Ernesto is hanging onto his circulation with both paws as he crosses Mexico. His winds are officially at 40mph, which makes him a weak Tropical Storm (range: 39-73mph), but the central pressure, at 999mb, is low for this wind speed. This is partly because his circulation in the entire troposphere has remained quite strong as he moved over land, but also because he is in a narrow section between the Gulf and the Pacific and is drawing moisture from both sides (sea surface temperatures are 30 deg C or higher in both ocean basins). Although the official forecast downgrades him to a Tropical Depression by the morning, he still looks stronger than that to me – both in terms of circulation and convection. You can see this for yourself in the satellite images of Ernesto.

The visible one, in shades of grey (not Shades of Gray!), shows the center of circulation at about 18.1N, 96.7W. The infrared image, in shades of colour (not shades of color!) shows the huge amount of convection in Ernesto. It’s been pouring rivers (the orange, red and gray parts), probably accompanied by lightning (red and gray parts) and stuff (er, a technical term ;-)).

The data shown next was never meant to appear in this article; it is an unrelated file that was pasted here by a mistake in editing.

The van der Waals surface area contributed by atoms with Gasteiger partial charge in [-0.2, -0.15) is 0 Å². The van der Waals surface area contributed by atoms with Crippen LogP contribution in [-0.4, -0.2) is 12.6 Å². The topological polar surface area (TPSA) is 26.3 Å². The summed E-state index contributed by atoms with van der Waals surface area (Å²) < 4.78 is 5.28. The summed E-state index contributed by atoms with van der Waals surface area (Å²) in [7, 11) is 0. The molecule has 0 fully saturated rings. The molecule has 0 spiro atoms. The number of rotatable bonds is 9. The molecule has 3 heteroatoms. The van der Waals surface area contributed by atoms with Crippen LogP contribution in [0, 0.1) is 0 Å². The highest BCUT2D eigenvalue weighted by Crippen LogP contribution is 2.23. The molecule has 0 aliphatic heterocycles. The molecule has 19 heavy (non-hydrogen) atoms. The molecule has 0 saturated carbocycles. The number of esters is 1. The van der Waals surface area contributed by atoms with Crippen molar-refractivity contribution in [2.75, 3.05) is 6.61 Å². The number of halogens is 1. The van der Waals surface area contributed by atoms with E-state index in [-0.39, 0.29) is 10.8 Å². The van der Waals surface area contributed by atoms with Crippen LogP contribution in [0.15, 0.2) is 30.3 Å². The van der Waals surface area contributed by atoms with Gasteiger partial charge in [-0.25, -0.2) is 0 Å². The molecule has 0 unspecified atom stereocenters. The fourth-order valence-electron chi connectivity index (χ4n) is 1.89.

He is moving westward at 14mph, which means he has some more land to cross before getting over water, but I think given his integrity there is a chance that he might be a storm all the way into the Pacific. Once upon a time when a storm crossed from one basin to another it would change names and take on the next name in the alphabet in the new basin. In these modern days and fast times if the storm maintains Tropical Storm status as it crosses Mexico (and doesn’t get downgraded to a tropical disturbance), then it will keep its name in the new basin as well. The NE Pacific is already at G in the alphabet with Tropical Storm Gilma (which was a hurricane earlier today), so unless Ernesto has a Strength of +2 he may transmute into Tropical Storm Hector! (gaming parlance ;-))